Randy Singer :

Randy Singer

Randy is an Assistant Research Scientist and Collection Manager for the University of Michigan Museum of Zoology in the Ecology and Evolutionary Biology Department at the Ann Arbor Campus. His research focuses on ecology and the natural history of deep-sea fishes. Randy also uses chemistry to help to develop new ways for preserving and caring for natural history specimens in museums. In his area of research he has discovered new species, mapped where species live and what environments they prefer and has added to what we know about our planet's largest ecosystem - the deep sea! Randy also has the pleasure of overseeing the fish division of one of the world's largest natural history museums. These museums house millions of specimens collected over hundreds of years by other scientists and are used in research and education by thousands of people all over the world. Randy grew up in the United States in the state of Florida and received his B.S. in Ecology from the University of Georgia in Athens, Georgia and his Masters and Ph.D. from the University of Florida in Gainesville, Florida.

Corey Stephenson :

Corey Stephenson

Corey received his B.S. in Chemistry from the University of Waterloo and Ph.D. from the University of Pittsburgh. After conducting postdoctoral studies at the ETH in Zurich, Switzerland, he joined the Department of Chemistry at Boston University as an Assistant Professor in 2007. He was granted tenure and promoted to Associate Professor in February 2013, and in July 2013, joined the Department of Chemistry at the University of Michigan as an Associate Professor. Research in the Stephenson group is focused primarily upon the development of new strategies and methodologies for the synthesis of natural products and biomass degradation with a particular interest in processes which utilize the redox chemistry of visible light activated metal complexes. Corey has been a recipient of several awards of the past seven years recognizing excellence in research and teaching including: the Boehringer-Ingelheim New Investigator Award (2010), an NSF CAREER award (2011-2016), the Alfred P. Sloan Research Fellowship (2011-2013), the Amgen Young Investigator Award (2011), the Novartis Early Career Award in Organic Chemistry (2012-2015), the Eli Lilly Grantee Award (2013-2015), the Camille Dreyfus Teacher-Scholar Award (2013) and the EOS Best Reagent Award (2014).

Martin Strauss :

Martin Strauss

Martin is a Professor in the Departments of Mathematics and Electrical Engineering and Computer Science. He received his A.B. degree from Columbia University and his Ph.D. from Rutgers University, both in mathematics. He previously held positions at Iowa State University and AT&T Labs-Research. His research interests include fundamental algorithms, especially randomized and approximation algorithms; algorithms for massive data sets; signal processing and computational harmonic analysis; computer security and cryptography; complexity theory. He has developed an activity for the Ann Arbor Hands-on Museum. For the past few years, has been leading the math club at a local elementary school, whose activities include competing in the Math Olympiads for Elementary and Middle Schools. In his spare time, he enjoys trail running.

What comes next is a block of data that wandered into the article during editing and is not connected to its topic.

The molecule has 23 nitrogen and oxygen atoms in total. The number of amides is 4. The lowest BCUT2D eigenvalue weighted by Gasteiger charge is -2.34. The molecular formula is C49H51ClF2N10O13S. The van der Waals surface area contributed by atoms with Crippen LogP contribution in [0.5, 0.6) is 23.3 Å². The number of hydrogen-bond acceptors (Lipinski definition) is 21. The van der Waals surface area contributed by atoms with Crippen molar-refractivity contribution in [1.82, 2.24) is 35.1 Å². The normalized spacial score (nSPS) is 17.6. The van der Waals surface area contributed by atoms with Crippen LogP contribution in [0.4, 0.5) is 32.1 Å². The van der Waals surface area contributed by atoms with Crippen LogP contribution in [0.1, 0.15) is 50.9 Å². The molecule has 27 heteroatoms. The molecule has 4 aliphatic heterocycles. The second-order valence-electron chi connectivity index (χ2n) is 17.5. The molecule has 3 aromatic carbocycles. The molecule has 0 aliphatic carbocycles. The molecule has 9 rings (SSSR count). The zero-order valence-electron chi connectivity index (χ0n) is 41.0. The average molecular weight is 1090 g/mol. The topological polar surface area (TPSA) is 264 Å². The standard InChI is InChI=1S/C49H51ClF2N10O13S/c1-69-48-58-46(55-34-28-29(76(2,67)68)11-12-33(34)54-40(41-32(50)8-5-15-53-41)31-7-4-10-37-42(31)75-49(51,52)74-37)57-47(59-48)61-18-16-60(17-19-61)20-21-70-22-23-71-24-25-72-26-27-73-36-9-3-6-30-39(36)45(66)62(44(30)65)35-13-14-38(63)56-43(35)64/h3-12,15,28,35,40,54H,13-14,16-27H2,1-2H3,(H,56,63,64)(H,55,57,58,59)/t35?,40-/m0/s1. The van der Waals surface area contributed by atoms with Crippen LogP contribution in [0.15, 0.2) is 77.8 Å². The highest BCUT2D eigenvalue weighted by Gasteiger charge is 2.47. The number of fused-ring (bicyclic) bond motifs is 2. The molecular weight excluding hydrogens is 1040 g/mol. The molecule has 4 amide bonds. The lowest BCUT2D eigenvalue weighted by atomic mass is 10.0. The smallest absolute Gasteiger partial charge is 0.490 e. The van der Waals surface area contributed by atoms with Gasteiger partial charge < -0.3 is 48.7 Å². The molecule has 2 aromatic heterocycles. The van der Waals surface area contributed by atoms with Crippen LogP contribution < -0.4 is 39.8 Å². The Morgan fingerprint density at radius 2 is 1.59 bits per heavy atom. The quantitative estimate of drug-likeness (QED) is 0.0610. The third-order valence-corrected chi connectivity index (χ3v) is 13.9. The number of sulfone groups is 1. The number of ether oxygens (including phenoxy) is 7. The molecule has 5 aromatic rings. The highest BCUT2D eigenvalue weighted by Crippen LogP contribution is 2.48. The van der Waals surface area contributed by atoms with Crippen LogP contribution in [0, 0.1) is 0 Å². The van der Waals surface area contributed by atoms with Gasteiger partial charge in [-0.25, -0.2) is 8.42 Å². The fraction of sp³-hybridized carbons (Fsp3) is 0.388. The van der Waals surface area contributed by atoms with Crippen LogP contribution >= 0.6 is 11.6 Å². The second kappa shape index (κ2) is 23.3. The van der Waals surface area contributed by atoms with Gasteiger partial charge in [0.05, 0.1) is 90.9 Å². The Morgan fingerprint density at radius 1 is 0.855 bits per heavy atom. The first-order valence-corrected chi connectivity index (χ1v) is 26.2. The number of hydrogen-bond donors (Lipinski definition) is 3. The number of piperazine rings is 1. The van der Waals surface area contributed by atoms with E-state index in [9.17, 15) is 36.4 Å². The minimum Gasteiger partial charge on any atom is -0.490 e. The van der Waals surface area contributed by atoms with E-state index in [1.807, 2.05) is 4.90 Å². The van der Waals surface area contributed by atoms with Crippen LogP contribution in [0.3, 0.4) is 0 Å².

Ramón Torres-Isea :

Ramón Torres-Isea

Ramón is an Adjunct Lecturer in Physics and Director of the Advanced Physics Laboratories at the University of Michigan. He is co-recipient (with Prof. Carl Akerlof, Univ. of Michigan) of the American Physical Society 2015 Jonathan Reichert and Barbara Wolff-Reichert Award for Excellence in Advanced Laboratory Instruction.  He received his B.S. and M.S. in Physics from Eastern Michigan University in 1980 and 1983, and quickly developed a career as an industrial physicist.  Since his return to academia at the University of Iowa in 1995, he has been dedicated to the improvement of teaching laboratories, concentrating exclusively in laboratories at the Intermediate and Advanced levels during the past 24 years. He has taught at the technical, undergraduate, and graduate levels for thirty years. He also initiated and directed for many years the University of Michigan Physics Olympiad.

Monica Valluri :

Monica Valluri

Monica Valluri uses numerical calculations and simulations to probe observed galactic phenomena in order to understand the physical processes that produce them. Her current focus areas are dark objects whose presence we learn about via their gravitational effects on stars: supermassive black holes and dark matter halos. She has been working to develop sophisticated tools to use the motions stars close to the centers of galaxies to measure the masses of their supermassive black holes and to understand how these black holes affect the properties of their host galaxies. She has also been working on using the motions of millions of ancient stars in the Milky Way's halo to determine the properties of dark matter and compare the properties with those from large simulations of the universe.